The following breeds are predisposed genetically to yeast infections: the West Highland White Terrier, Basset hound, Cocker spaniel, Silky terrier, Australian terrier, Maltese, Chihuahua, Poodle, Shetland sheepdog, Lhasa apso, and the Dachshund.

Diagnosis of a yeast infection is similar to that of the ear mite infection. A cotton swab is used to extract material from the pet’s ears. This swab is then rolled onto a microscope slide, which is then stained. The yeast appears as dark purple “Footprint” or “Peanut” shapes on microscopic examination.

Bacterial infections are the most common and most painful infections found in pets ears. Some of these infections can be quite stubborn. Again early detection makes these infections easier to treat.
Numerous different types of bacteria can cause ear infections, many of which are found naturally on the animal’s skin or in the environment. Bacteria can start to multiply in the ear if the conditions and chemistry inside the ear are favorable.

Upon examination of the ear a bacterial infection and a yeast infection appear the same. In order to distinguish the type of infection in your pet’s ear a sample of the material in the ear is taken on a swab. The material is then rolled onto a slide, and stained. Microscopic examination of the slide allows us to distinguish the type of infection in your pet’s ears. Because there are so many different types of bacteria, and not all types will respond to all medication, ear cultures may be needed. These cultures allow us to identify the exact type of bacteria, and identify the most effective antibiotic for fighting the infection.

In most cases there is an underlying reason for the bacterial growth. The most common predisposing factors are:
• Moisture in the ear canal
• Long, hairy ears prevent air from reaching the lower parts of the ear canals. This airflow keeps the ears dry and healthy.
• Low acidity in the ear canals. Normal ear canals have an acidic pH, which keeps bacteria from growing. Lack of a low pH in the ear canals promotes bacterial growth.

Bacterial infections are usually controlled with ear ointment or drops that contain antibiotics. The antibiotic must be carefully chosen to ensure that it will be effective against the particular type of bacteria causing the infection. Treatment MUST continue for the full 10 – 14 days to cure the infection. Oral antibiotics are sometimes prescribed for infections that are deep inside the ear. Occasionally general anesthesia is required to completely clean the pus and debris from the ear. Any underlying conditions which may be causing the infection must also be addressed.

Keeping the ears clean and dry is very important in all animals. Animals that have a history of ear infections are especially prone to recurrence. The most effective prevention is cleaning the ears weekly in order to maintain the pH balance in the ear.

1. Gather your supplies:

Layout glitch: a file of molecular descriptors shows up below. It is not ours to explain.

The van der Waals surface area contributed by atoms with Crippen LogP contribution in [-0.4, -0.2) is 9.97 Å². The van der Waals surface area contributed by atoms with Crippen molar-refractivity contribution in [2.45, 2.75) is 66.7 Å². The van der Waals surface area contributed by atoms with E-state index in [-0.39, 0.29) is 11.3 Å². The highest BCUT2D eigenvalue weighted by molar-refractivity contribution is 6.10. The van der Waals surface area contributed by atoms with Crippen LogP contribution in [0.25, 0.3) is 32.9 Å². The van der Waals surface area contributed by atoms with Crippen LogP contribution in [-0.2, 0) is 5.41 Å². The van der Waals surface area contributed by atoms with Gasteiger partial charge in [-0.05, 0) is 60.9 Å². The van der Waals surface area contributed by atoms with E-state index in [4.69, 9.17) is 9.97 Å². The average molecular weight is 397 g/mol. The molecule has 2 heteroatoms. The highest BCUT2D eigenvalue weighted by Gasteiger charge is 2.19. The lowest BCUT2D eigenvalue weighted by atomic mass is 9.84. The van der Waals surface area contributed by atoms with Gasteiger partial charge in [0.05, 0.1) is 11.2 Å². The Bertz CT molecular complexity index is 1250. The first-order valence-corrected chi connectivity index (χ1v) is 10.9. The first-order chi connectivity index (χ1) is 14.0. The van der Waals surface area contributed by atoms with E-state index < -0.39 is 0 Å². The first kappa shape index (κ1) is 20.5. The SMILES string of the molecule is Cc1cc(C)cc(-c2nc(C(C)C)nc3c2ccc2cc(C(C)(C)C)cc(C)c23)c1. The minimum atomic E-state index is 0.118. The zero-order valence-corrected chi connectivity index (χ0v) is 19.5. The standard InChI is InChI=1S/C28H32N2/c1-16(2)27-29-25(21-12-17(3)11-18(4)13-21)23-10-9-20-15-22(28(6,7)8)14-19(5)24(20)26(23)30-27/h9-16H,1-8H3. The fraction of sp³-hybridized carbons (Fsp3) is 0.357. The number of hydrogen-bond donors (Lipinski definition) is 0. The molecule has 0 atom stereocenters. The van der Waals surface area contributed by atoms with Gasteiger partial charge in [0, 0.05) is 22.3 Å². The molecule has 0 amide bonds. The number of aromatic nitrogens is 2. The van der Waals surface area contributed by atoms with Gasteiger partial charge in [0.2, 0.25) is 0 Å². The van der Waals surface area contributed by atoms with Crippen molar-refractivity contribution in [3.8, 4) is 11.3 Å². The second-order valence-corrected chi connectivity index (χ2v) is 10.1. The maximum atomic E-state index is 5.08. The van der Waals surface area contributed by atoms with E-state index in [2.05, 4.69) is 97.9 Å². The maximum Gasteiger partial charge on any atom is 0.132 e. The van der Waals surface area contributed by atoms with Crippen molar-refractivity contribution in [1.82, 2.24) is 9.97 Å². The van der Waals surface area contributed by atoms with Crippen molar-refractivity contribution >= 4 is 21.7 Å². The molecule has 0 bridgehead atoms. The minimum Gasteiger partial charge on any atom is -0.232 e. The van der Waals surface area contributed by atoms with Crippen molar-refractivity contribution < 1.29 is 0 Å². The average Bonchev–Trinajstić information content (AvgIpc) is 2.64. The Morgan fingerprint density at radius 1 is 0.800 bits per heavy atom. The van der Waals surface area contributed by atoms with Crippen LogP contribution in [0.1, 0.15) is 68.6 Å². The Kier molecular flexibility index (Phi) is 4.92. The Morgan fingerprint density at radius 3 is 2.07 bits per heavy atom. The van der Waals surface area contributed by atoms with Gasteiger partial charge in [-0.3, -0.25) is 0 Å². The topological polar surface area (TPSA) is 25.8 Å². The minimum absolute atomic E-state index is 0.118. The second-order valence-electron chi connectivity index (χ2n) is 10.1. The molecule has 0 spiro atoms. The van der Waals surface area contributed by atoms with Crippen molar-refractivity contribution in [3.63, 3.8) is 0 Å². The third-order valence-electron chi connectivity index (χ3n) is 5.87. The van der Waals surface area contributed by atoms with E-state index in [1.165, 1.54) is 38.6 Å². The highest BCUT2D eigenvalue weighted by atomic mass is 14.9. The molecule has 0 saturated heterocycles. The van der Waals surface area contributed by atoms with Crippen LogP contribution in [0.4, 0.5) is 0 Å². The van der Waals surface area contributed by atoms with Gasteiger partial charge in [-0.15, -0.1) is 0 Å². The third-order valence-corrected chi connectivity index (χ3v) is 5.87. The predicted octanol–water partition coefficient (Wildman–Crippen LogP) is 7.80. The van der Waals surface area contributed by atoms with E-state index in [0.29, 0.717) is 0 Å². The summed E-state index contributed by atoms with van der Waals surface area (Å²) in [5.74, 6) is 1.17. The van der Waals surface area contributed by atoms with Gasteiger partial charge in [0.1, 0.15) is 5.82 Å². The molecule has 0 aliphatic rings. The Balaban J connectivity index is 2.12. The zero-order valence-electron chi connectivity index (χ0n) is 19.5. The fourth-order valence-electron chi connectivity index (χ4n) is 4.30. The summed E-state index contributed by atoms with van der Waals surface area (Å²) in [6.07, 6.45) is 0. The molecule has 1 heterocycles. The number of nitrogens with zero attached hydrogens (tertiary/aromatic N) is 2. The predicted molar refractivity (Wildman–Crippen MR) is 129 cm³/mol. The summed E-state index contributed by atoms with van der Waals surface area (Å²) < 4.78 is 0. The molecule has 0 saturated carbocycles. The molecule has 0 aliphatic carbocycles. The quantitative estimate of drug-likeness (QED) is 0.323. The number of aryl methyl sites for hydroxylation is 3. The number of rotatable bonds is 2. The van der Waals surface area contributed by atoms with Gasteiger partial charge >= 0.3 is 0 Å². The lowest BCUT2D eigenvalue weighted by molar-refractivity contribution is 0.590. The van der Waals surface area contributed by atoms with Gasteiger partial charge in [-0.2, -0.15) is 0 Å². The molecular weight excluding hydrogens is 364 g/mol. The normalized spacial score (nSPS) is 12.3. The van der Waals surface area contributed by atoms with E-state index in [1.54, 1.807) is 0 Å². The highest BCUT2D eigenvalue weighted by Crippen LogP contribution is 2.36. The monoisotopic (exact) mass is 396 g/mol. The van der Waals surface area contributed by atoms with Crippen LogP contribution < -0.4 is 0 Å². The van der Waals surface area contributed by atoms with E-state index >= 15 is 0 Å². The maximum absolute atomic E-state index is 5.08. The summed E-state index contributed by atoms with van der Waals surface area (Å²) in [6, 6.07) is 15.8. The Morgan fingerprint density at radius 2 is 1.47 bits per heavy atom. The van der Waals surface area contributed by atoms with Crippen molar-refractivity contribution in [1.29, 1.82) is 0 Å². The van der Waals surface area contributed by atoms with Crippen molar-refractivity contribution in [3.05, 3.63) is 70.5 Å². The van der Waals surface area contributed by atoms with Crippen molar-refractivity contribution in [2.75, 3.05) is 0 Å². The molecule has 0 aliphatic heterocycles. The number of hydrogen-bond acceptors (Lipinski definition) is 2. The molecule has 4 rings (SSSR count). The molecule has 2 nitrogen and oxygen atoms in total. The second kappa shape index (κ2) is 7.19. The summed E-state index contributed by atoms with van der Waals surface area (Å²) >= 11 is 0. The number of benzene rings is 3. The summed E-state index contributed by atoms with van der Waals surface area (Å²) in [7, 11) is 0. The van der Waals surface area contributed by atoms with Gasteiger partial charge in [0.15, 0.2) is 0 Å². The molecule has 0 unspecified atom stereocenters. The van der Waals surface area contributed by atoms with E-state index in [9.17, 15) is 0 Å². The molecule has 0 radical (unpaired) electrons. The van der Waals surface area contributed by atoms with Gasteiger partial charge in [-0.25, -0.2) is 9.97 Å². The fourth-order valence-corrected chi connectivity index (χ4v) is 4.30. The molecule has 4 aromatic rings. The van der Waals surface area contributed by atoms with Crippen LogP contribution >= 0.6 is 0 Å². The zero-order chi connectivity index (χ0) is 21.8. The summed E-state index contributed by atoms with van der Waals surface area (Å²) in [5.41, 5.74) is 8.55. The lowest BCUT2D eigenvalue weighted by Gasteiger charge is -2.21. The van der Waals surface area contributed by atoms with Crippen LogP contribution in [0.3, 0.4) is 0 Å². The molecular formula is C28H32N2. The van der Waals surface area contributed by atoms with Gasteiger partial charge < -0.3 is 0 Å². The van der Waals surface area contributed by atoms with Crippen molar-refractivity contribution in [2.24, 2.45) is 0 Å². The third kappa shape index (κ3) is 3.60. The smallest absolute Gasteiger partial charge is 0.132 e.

a. Ear cleaners: Not all ear cleaners are the same! Be very careful what products you use in your pets ears, some can actually do more harm then good. We carry a very gentle cleaning solution called VET SOLUTIONS, which is very pleasant smelling, and does a terrific job of breaking down earwax buildup. We also carry CORIUM-20, which acts as a drying agent for animals with long or furry ears. The Corium may also be recommended for animals that spend a lot of time swimming and frequently have wet ears.
b. Cotton balls, paper towels, q-tips, treats and another set of hands. Most pets don’t enjoy this process so you will probably want another set of hands to hold the animal still while you clean.
2. How to use the cleaners:
a. Fill the entire ear canal with solution, allowing it to overflow.
b. Place a cotton ball in the opening of the ear
c. Gently message the ear canal in an upward motion to help pull the solution into the cotton ball
d. Remove the cotton ball and refill the ear, repeat these steps until the solution on the cotton ball is clean
e. Repeat the message with the cotton ball in the opening with out adding additional solution until the majority of the solution has been removed from the ear.
f. Use the q-tip on the EXTERNAL EAR (THE PARTS YOU CAN SEE ONLY!)
g. Repeat on the other ear
h. Give your pet treats through out the process to make it more
3. Medications:
• Ear medications are typically accompanied with ear cleaner … Please make sure you CLEAN THE EARS BEFORE YOU MEDICATE, EVERY TIME YOU MEDICATE unless instructed otherwise.
• Ear Drops: pull the earflap over the head and drop the medication into the lowest opening of the ear canal. Generally 7- 9 drops are required to deliver medication into the deeper areas of the ear canal with a liquid medicine. Exact dosages are printed on the labels for any medication you are given.
• Ear ointments: pull the earflap over the head and gently squeeze the desired amount of medication into the lowest opening of the ear canal. Gently massage the ear after application of the medicine.